At least the Achive Team understands the rapidly increasing ephemerality of web based information. Indeed, the Archive Team’s motto says it all: History is Our Future.
More than likely, we will need future Archive Teams of all kinds that simply try to understand why some early 21st Century humans became so obsessed with preserving their technological, social media selves. It will all seem to peculiar and strange.
Not unlike 19th Century devices to prevent premature burials.
WNYC’s On the Media radio program dedicated this entire week’s show to Facebook and its users. Per usual, it was an excellent set of stories. I was a little surprised, however, that the program didn’t discuss what happens when Facebook users die.
So let me pick-up that storyline.
Let’s roll out some numbers. The current number of Facebook users is somewhere near 845 million. The rough annual mortality rate across the planet is 8.37 deaths per 1000 individuals (this number is gleaned from the CIA World Factbook on global mortality statistics and is far from exact, so we’re dealing in broad approximations). After doing a little math, this means that over 7 million Facebook users die each year. Divide that by 365 days and you’re looking at over 19,000 Facebook users dying every day.
By comparison, 1500 people die every day across England, Scotland and Wales. In America, over 6,000 people die a day. I could go on and on.
I was already thinking this week about death and Facebook since a handful of American states are either drafting legislation to enable next-of-kin access to social media accounts, and/or the laws have already been enacted. The BBC story at the top of the page discusses proposed legislation in Nebraska. You can see short summaries of both proposed and passed legislation here and here.
Facebook anticipated this situation a few years ago and the Death Reference Desk has been covering this situation since day one. You can see of all our posts on Facebook and Death here.
In 2009 (October 26, 2009 at 4:48pm to be exact) Facebook announced that it was now using something called Memorialization Mode for dead account holders. This Facebook blog post, Memories of Friends Departed Endure on Facebook by Max Kelly, explained how Memorialization Mode worked. Here are the key sections from the post:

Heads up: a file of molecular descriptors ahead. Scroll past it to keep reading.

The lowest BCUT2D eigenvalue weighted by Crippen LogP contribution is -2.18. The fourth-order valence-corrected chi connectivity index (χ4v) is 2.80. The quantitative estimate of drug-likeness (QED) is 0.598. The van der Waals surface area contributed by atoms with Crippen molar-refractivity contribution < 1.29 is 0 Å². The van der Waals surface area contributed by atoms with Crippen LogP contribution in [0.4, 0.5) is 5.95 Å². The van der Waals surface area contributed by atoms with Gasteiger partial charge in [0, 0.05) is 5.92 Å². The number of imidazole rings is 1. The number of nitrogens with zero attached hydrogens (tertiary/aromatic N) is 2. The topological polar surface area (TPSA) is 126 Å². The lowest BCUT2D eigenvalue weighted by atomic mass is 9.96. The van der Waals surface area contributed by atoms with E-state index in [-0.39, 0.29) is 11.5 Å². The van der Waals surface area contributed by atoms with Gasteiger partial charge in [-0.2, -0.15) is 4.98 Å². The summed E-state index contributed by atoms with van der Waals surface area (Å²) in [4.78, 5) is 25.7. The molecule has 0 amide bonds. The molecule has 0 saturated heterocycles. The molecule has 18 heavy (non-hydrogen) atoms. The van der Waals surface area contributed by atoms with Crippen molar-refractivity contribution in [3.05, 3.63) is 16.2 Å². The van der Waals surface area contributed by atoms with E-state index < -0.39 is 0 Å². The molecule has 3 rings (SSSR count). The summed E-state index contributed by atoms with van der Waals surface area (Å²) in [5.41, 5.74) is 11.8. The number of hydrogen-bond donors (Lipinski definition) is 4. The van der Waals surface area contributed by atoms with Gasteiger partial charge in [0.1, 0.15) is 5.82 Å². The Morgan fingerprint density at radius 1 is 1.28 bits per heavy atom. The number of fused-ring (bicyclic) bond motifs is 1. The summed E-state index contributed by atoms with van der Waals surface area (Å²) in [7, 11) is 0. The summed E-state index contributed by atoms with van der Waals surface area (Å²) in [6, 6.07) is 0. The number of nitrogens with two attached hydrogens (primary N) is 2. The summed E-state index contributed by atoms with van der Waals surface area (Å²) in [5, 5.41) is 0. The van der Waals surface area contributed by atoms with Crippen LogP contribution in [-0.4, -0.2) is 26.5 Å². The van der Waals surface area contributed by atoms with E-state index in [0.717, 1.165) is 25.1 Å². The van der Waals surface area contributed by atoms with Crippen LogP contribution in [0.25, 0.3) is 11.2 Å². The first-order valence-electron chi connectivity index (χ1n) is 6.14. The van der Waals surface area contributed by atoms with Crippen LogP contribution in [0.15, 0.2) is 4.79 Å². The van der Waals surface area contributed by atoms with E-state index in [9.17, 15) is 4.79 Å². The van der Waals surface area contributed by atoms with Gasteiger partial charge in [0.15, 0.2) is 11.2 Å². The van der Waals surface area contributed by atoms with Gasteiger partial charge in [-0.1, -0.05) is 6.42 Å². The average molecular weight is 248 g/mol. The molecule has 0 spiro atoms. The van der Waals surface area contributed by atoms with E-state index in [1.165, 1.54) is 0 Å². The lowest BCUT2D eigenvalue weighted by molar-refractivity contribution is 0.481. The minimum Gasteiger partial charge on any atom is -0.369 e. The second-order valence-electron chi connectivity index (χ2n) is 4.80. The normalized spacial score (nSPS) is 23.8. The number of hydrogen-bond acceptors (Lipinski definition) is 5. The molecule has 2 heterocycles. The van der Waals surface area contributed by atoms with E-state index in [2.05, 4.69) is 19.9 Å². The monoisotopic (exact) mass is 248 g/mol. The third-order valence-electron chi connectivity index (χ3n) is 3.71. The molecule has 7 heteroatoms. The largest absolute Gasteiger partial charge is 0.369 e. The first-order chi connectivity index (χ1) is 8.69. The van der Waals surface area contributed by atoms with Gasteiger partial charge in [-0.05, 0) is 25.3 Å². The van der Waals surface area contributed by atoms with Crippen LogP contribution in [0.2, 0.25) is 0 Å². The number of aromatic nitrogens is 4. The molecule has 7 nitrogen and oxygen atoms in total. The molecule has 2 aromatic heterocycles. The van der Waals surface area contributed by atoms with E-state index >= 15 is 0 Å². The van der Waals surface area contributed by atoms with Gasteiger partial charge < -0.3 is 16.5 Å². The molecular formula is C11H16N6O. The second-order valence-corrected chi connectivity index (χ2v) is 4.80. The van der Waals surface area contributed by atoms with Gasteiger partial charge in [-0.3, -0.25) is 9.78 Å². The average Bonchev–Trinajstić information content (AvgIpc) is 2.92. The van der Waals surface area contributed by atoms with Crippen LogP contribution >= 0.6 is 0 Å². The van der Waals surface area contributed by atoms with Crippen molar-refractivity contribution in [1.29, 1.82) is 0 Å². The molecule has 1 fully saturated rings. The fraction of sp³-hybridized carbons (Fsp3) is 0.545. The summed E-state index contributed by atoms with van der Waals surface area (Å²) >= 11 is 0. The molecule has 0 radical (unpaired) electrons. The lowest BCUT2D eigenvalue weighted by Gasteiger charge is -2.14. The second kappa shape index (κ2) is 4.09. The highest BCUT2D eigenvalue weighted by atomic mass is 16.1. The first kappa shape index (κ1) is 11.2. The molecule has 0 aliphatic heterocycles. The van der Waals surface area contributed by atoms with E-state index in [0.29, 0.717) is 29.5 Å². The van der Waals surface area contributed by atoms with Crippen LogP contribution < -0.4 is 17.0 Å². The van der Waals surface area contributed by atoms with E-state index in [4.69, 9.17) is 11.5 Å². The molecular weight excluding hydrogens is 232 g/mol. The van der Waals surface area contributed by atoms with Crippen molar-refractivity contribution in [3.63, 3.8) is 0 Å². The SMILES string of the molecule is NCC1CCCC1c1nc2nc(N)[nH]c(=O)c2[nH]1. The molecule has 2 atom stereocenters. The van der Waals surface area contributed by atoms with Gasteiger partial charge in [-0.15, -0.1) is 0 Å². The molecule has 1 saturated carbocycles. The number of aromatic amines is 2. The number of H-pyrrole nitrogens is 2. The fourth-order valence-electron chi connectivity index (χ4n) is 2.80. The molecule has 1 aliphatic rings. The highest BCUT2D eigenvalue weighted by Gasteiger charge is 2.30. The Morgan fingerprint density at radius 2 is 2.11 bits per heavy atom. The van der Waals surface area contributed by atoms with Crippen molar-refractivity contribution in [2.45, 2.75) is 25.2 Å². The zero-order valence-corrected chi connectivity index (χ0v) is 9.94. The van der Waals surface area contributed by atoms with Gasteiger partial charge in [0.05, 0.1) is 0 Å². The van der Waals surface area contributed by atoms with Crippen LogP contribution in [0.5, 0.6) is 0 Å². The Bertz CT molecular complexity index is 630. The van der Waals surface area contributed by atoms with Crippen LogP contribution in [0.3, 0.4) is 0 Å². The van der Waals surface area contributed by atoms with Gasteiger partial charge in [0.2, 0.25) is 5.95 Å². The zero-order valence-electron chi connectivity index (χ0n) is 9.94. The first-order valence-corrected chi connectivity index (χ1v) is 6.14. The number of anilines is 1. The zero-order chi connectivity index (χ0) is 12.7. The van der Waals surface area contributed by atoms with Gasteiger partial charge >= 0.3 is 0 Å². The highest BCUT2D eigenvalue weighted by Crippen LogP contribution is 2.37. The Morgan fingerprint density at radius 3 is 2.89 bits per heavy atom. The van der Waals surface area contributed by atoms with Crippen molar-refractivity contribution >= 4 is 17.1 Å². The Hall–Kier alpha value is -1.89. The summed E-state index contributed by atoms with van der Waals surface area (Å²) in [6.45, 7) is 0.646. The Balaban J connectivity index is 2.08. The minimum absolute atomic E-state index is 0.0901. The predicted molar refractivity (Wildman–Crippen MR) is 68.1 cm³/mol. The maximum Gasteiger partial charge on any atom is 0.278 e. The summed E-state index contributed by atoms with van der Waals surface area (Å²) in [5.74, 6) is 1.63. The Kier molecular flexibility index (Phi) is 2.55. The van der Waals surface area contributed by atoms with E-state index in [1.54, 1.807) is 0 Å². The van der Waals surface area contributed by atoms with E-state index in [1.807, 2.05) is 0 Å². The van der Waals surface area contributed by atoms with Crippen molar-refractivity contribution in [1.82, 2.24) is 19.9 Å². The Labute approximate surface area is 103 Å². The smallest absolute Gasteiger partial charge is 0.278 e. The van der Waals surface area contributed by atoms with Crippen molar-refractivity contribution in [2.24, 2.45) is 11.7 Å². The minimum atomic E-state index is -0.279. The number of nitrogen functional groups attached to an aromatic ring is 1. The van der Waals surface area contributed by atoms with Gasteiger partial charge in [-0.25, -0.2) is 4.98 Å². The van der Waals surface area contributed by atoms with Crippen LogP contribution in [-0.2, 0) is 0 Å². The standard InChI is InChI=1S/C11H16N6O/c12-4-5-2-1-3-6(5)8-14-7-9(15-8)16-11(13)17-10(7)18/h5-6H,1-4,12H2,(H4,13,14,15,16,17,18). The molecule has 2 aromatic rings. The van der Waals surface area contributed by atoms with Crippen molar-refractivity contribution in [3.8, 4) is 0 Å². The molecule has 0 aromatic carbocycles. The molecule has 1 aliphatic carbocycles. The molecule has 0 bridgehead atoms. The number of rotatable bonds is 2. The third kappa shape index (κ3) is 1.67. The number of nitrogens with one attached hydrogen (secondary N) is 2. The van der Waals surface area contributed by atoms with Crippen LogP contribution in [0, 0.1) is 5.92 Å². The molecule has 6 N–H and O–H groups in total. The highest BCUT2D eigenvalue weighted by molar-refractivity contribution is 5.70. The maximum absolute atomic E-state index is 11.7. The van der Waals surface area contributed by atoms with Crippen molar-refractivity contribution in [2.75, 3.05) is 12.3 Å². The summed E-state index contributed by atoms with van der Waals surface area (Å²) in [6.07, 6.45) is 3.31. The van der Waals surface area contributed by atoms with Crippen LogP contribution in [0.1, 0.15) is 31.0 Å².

We understand how difficult it can be for people to be reminded of those who are no longer with them, which is why it’s important when someone passes away that their friends or family contact Facebook to request that a profile be memorialized. For instance, just last week, we introduced new types of Suggestions that appear on the right-hand side of the home page and remind people to take actions with friends who need help on Facebook. By memorializing the account of someone who has passed away, people will no longer see that person appear in their Suggestions.
When an account is memorialized, we also set privacy so that only confirmed friends can see the profile or locate it in search. We try to protect the deceased’s privacy by removing sensitive information such as contact information and status updates. Memorializing an account also prevents anyone from logging into it in the future, while still enabling friends and family to leave posts on the profile Wall in remembrance.
Now, I’ve never had to report a deceased person’s account (which is nice) so I don’t have any direct experience with how it works. I also can’t tell if Facebook has modified what happens to dead user accounts since the initial 2009 announcement.
Here’s the rub — at some point Facebook will require an entire department dedicated to User Mortality. At approximately 19,000 deaths a day, the situation can only be left to its own devices for so long.